“The seat is wet. Sorry,” Tallie said, forgetting he was already wet. So was she. She closed her door, reached into the backseat. Grabbed the small towel in her gym bag and patted her face. She tried to hand it to him, but he refused. “So if you were looking for a sign not to take your life, the sign is me. Stopping. Taking you for a coffee instead.”
“I wasn’t looking for a sign.”
Tallie turned off her hazard lights and waited until it was clear. Pulled into traffic. This was potentially a terrible idea, but it was happening. It was scary and thrilling, and her heart zapped like her body couldn’t tell the difference between panic and excitement.
“I didn’t want a sign,” he said.
“But you got one,” she said, smiling over at him. Maybe her first true smile of the day. She was busy with appointments in the morning, smiled perfunctorily, ate a salad and a can of tuna in her office alone. She’d had appointments all afternoon, too, and before leaving work had logged in to Joel’s social media account because Joel had never changed the password, and she clicked around on his new wife’s profile like she always did. Looked at old photos of her pregnant belly and photos from the baby shower she hadn’t seen before. She could make out Joel in the background of one of them, grilling. There was still a brand-new gas grill on Tallie’s deck that Joel had bought and never used.
Joel’s baby was almost two months old now, and in one of the new pictures with her, he had his hair pulled into a ponytail. A fucking ponytail. Tallie had closed her laptop and cried into her hands before leaving for the day. She’d run four miles at the gym across the river, disappointed in herself for not pushing for her usual six. And on her way home she saw Bridge—what she’d begun calling him in her mind since Bridge Guy wouldn’t tell her his name.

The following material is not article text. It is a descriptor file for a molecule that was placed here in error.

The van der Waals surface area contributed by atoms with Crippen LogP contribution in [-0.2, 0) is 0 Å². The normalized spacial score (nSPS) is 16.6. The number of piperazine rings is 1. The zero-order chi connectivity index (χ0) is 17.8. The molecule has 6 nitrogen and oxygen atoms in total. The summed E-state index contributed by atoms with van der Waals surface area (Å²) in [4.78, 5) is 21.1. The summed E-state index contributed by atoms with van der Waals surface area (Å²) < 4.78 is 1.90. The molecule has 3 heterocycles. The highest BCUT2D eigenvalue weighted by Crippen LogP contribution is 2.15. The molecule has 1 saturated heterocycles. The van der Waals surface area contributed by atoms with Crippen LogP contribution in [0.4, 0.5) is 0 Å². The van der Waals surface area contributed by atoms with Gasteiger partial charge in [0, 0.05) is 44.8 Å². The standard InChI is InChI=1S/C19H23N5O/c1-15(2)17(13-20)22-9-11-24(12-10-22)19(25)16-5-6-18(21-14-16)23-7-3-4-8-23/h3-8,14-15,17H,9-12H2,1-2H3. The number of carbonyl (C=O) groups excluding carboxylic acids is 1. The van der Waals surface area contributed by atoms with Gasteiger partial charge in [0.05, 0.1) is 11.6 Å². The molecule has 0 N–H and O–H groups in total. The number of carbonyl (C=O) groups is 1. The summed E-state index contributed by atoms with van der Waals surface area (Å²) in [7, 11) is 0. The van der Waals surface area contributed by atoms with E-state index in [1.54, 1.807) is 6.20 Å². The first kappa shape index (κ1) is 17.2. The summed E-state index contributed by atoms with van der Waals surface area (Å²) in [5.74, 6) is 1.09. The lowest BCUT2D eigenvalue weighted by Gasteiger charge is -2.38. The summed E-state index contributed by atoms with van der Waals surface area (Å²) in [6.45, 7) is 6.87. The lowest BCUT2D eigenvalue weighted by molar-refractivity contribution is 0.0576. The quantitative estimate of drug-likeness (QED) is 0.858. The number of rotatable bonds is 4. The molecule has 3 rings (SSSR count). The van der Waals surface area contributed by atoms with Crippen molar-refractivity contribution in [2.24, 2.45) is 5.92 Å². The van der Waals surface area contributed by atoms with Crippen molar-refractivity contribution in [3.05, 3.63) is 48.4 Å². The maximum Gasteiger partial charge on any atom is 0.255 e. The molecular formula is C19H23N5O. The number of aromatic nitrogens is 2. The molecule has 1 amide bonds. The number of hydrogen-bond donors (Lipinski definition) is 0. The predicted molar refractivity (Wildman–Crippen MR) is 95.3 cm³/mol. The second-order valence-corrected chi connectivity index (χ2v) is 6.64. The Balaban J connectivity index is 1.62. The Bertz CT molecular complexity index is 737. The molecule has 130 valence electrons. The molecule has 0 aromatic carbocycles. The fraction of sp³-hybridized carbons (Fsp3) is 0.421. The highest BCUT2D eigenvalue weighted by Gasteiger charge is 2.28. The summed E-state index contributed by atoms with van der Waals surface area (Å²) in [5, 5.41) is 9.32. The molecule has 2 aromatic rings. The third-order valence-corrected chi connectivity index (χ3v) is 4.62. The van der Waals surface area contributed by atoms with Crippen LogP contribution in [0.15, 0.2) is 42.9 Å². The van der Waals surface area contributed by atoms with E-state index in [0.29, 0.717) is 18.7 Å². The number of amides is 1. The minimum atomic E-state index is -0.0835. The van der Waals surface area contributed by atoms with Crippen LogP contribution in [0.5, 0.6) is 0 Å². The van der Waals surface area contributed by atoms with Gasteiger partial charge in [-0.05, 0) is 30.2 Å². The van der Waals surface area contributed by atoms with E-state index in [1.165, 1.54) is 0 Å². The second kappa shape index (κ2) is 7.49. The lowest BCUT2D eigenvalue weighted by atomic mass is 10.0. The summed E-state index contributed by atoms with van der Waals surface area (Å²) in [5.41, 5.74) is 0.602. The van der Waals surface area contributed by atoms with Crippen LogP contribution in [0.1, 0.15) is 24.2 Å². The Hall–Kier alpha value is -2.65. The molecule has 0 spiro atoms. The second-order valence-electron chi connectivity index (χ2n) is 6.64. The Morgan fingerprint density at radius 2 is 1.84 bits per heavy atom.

He shrugged; apparently he didn’t believe in signs, although clearly she had just saved his life. She’d never literally saved a life before; she felt warm all over thinking about it. She looked at him, considered his profile. He was probably handsome and could’ve been anywhere between twenty-five and thirty-five.
“Do you like coffee?” she asked.
She used a lot of different techniques in her therapy sessions—holistic, behavior modification, Gestalt, cognitive—but also believed in the power of simplicity: listening, a warm drink. Her clients opened up more when they were holding a steamy mug. She sometimes felt guilty billing them when all she’d done was boil water. The coffee shop she was taking him to was her favorite, a stop she made almost every day. A safe place. He couldn’t murder her there; she knew the baristas.
“It doesn’t matter,” he said with enough breathtaking sadness to stop clocks.
“It matters. You matter. Your life matters. It does,” she said and waited for a response. When she didn’t get one, she continued, “Um…we’re almost there. The coffee shop is just up the road. You may know that. Are you from around here? I’m kind of winging this, but I’m trusting God right now.”
“What if there’s no God?” he asked, looking out his window, the raindrops slicking down in a beaded curtain.
Then I don’t know. That’s why I have to believe there is, she thought.
“Your name is Tallie?” he asked after several moments of silence.
“Tallie. Tallie Clark. Short for Tallulah. It means running water…jumping water. But everyone calls me Tallie except my brother and his family. They call me Lulah.” She could see the coffee shop ahead on the corner, the viridescent sign wrapped in neon, lit up and waiting for them.
“Huh,” he said, turning to her. Transfiguration—a suicide smile. Kind of creepy. Kind of nice. Ted Bundy had a creepy, nice smile, too. So did the Zodiac Killer, probably, and most of the murderers who ended up on Dateline. “It’s pretty. But my name isn’t Tallulah,” he said. The smile was gone.